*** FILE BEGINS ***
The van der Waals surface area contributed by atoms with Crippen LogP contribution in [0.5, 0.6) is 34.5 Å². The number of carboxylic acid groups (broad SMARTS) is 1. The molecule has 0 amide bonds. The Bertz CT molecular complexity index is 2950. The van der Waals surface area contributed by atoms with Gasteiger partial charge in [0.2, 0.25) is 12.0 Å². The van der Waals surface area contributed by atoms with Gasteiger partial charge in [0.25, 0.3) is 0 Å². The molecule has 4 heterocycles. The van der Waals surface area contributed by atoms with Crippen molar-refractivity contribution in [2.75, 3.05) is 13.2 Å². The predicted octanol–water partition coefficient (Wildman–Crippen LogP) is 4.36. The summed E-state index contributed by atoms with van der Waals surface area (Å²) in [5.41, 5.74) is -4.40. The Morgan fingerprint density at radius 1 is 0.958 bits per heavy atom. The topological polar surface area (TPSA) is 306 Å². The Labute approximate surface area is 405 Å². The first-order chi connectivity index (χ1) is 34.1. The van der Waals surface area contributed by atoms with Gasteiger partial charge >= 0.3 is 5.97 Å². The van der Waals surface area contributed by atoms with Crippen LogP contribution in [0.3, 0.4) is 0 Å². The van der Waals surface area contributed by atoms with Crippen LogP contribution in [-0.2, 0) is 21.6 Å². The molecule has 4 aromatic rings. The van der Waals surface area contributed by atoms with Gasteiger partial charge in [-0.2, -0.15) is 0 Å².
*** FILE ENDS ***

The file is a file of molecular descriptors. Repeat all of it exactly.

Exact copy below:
The van der Waals surface area contributed by atoms with Crippen LogP contribution in [0.5, 0.6) is 34.5 Å². The number of carboxylic acid groups (broad SMARTS) is 1. The molecule has 0 amide bonds. The Bertz CT molecular complexity index is 2950. The van der Waals surface area contributed by atoms with Gasteiger partial charge in [0.2, 0.25) is 12.0 Å². The van der Waals surface area contributed by atoms with Gasteiger partial charge in [0.25, 0.3) is 0 Å². The molecule has 4 heterocycles. The van der Waals surface area contributed by atoms with Crippen molar-refractivity contribution in [2.75, 3.05) is 13.2 Å². The predicted octanol–water partition coefficient (Wildman–Crippen LogP) is 4.36. The summed E-state index contributed by atoms with van der Waals surface area (Å²) in [5.41, 5.74) is -4.40. The Morgan fingerprint density at radius 1 is 0.958 bits per heavy atom. The topological polar surface area (TPSA) is 306 Å². The Labute approximate surface area is 405 Å². The first-order chi connectivity index (χ1) is 34.1. The van der Waals surface area contributed by atoms with Gasteiger partial charge >= 0.3 is 5.97 Å². The van der Waals surface area contributed by atoms with Crippen LogP contribution in [0.3, 0.4) is 0 Å². The van der Waals surface area contributed by atoms with Crippen LogP contribution in [-0.2, 0) is 21.6 Å². The molecule has 4 aromatic rings. The van der Waals surface area contributed by atoms with Gasteiger partial charge in [-0.2, -0.15) is 0 Å².